The large armies of the 18th century required a reliable source of quality food. Limited food availability was among the reasons the extensive military campaigns were limited to the summer and fall months. A desire to extend military campaigns and feed his army well lead Napoleon to offer a cash prize of 12,000 francs to anyone would could devise an inexpensive and reliable method of preserving food. Experimentation to win the large prize began.
Nicholas Appert, a French confectioner and brewer, conceived the idea of preserving food in bottles, like wine. He began experimenting with the idea of heating food to very high temperatures and sealing it in airtight containers. His experiments were a success and over the next 10 years he discovered that the amount of acid in the food affected the temperature and time needed for processing. Samples of Appert’s preserved food were sent to sea with Napoleon’s troops for a little over four months. Partridges, vegetables, and gravy were among 18 different items sealed in glass containers. All retained their freshness. Appert was awarded the cash prize in 1809. In 1810, he made his discovery public in an essay entitled The Art of Preserving Animal and Vegetable Substances for Several Years which included directions on how to can over 50 different foods.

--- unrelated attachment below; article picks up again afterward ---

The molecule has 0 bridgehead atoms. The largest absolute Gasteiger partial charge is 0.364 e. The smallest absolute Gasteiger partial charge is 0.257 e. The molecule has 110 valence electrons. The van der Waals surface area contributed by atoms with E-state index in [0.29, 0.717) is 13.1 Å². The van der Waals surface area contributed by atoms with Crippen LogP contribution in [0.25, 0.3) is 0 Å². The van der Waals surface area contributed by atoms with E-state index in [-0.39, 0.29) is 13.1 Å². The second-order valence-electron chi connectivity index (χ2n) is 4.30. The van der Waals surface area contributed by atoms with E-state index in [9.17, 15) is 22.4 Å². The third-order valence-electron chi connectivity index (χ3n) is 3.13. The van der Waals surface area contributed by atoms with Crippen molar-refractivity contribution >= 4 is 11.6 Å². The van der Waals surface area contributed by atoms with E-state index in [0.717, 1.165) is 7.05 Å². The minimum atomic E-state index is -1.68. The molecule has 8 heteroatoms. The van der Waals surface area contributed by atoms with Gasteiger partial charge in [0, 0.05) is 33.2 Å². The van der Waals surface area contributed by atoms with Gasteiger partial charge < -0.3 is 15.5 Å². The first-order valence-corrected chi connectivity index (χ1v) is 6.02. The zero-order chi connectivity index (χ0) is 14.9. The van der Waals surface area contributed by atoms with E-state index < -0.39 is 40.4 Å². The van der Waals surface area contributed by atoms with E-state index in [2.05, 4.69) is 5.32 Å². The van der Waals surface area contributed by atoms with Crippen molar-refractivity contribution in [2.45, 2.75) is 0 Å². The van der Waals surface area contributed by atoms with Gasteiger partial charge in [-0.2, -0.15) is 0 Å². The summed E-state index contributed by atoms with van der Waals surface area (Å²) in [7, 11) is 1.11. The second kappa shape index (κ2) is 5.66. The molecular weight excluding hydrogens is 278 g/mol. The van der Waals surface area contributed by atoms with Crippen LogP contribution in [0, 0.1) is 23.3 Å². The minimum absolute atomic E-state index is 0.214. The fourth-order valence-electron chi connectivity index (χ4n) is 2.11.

Appert’s method of canning was quickly employed by many other European countries. However, the fragile glass jars caused problems for transportation. Peter Durand, a British merchant, developed a process for sealing food in tin containers. He received British Patent No. 3372 on August 25, 1810 for his process.
Durand had little interest in continuing in the canning business himself and sold his patent to Bryan Donkin and John Hall for 1,000 British Pounds. In 1812, they set up the first commercial canning factory using tinplate cans in Bermondsey, England. The British military needed to be able travel longer and further just the same as the French. These new tinplate cans were being supplied to the British military by 1813.
Canning in the United States began in 1812. Thomas Kensett, an Englishman, emigrated to the new world and brought his knowledge of canning with him. He opened a small canning plant on the New York waterfront and began producing sealing jars of salmon, lobster, meats, fruits and vegetables. Eventually, after finding the glass jars hard to pack and easily broken, Kensett switched to tin. Kensett and his father-in-law received a US patent on January 19th, 1825 for food storage in tin cans.
Today you can find everything in a can from fruit and vegetables to SPAM. More than 170 can manufacturing plants in 36 states produce approximately 131 billion cans in the United States each year.